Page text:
To acquire wisdom, one must observe

Reader’s Report: ‘Tomorrow, and Tomorrow, and Tomorrow’

Hi there! My name is Ani and this is Reader’s Report, where I review a book that I’ve read and explain exactly how I feel about it to you lovely people. 

This week’s book is “Tomorrow, and Tomorrow, and Tomorrow” by Gabrielle Zevin. I’m honestly not even sure where to start with this one but I think I’m going to give you the context in which I read it, because I feel that it’s important. Also this is my article, so I’m going to write about it.


I got this book from the Brandeis University library. It was the first ever book I borrowed from here and I was actually really nervous because I thought that the librarian was going to laugh at me when I asked if I could borrow the book (like yes? It’s a library what else would you do). She didn’t (thank god) and so I went on my merry way back to my dorm and put the book on my makeshift nightstand. Needless to say, it stayed there for the next two months collecting dust.


On a random day in November, two days before it was due, I picked up the book again. I felt really disappointed in myself. I had really wanted to read it because I had seen a TikTok video of John Green raving about the book, saying that it was one of the best fiction novels he had read in the last ten years blah, blah, blah and it is far beyond me to question the opinions of John Green. So I told myself on Saturday (one day before it was due) I would read the whole book and call it a day.  


When Saturday rolled around, I grabbed the book, cracked it open for the first time, sat myself down on my bed and read. I read for five hours straight. My roommate went in and out of the room during that time. One time she asked me if I was okay, and I looked up at her just to feel a tear quite literally falling down my face. By the time I finished reading, I was completely and totally and entirely ruined. 


After 20 minutes of collecting myself, I bundled up in my puffer and a scarf and walked from Massell to the library, while listening to “The Great Gig in the Sky” by Pink Floyd. Effectively making the walk worse. And I returned that book. And I was never the same again.


Well, maybe that’s slightly dramatic, but you get the point. 


“Tomorrow, and Tomorrow, and Tomorrow” is a book that is centered around these two kids/college students/adults named Sadie and Sam. The two are computer science geniuses who grew up in California and go to MIT and Harvard, respectively. They grew up together, were distant from each other, fell in love with one another and left each other again and again. You want a miscommunication trope done well? Here it is. I’m looking at you, “Normal People.”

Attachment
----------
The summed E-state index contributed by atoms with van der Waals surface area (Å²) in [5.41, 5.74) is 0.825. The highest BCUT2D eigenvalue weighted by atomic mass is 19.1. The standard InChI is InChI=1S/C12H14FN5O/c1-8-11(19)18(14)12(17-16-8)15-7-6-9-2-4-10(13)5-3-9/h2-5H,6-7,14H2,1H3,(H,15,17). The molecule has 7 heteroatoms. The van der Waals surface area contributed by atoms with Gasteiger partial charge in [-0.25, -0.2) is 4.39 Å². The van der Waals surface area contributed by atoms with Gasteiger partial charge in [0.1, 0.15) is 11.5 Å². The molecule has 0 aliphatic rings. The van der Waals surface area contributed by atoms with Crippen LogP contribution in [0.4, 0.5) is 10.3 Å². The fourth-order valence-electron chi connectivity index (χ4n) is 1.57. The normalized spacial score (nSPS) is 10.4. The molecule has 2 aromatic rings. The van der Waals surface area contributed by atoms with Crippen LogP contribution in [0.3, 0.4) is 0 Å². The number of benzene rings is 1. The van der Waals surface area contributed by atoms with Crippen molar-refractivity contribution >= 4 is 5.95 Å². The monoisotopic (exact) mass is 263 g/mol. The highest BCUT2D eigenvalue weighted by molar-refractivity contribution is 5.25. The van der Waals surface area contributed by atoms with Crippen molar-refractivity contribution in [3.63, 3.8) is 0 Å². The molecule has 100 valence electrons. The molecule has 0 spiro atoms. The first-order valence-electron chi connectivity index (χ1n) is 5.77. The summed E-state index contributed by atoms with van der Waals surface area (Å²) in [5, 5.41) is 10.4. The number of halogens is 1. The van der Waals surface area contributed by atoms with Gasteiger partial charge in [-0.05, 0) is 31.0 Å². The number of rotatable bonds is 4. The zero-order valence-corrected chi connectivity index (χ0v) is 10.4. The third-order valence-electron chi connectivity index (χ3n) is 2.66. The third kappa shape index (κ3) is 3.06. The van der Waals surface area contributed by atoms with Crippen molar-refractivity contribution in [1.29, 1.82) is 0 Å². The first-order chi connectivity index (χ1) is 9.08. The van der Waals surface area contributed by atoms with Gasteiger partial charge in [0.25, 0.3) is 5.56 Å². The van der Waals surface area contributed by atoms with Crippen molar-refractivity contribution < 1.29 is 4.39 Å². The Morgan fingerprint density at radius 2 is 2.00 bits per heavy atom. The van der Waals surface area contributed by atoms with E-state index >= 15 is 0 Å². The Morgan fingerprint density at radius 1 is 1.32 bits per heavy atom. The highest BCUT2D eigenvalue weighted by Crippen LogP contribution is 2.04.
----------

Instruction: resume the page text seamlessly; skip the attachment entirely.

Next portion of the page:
The thing that made this book great for me was that it was based on the relationship between these individuals. It was structured like a study on both of their personalities and followed them throughout their lives as they grew and changed and how that affected their relationship with one another and gaming.


Here’s the other thing, I’m not really the number one consultant when it comes to making/playing video games. The furthest I’m willing to go is “Super Smash Bros.,” which is already really pushing it (how the hell do you memorize the buttons for every character???). And yet, I really enjoyed this book. Maybe it’s because the author also didn’t know anything about video games or maybe it was because she actually focused on making good and relatable characters. I say she has her priorities in check. 


It had the perfect amount of pining and miscommunication while also never actually marketing itself as a romance novel. The characters were frustrating and annoying, but the best part was that they were completely human. Which is my favorite thing ever! I love it when characters are so annoying that you’re like, wow I can name five people like this in my life right now, and one of them is me! Self-sabotaging, always playing-it-safe, the pettiness, the drama, it’s real and dumb and human. I will take it over any perfectly crafted character any day, unless of course we’re talking about Jack Smith from “Love, Theoretically,” like please. 


There were definitely moments where I was confused with the plot but then it all came back around with the foreshadowing and practically punched me in the face. Most of these moments led to me in tears and to rethink every human interaction I’ve had in the last 19 years of my life. It was really great. Honestly.


So, do I think you should read it? Yes. In fact, borrow it from the library and read it inside the Volen building’s computer science lounge to really get into the right mindset. Maybe after, you’ll make an appointment with your advisor and change your major! (Unlikely).


(Very Unlikely).


Well anyway, I’ll see you next time.

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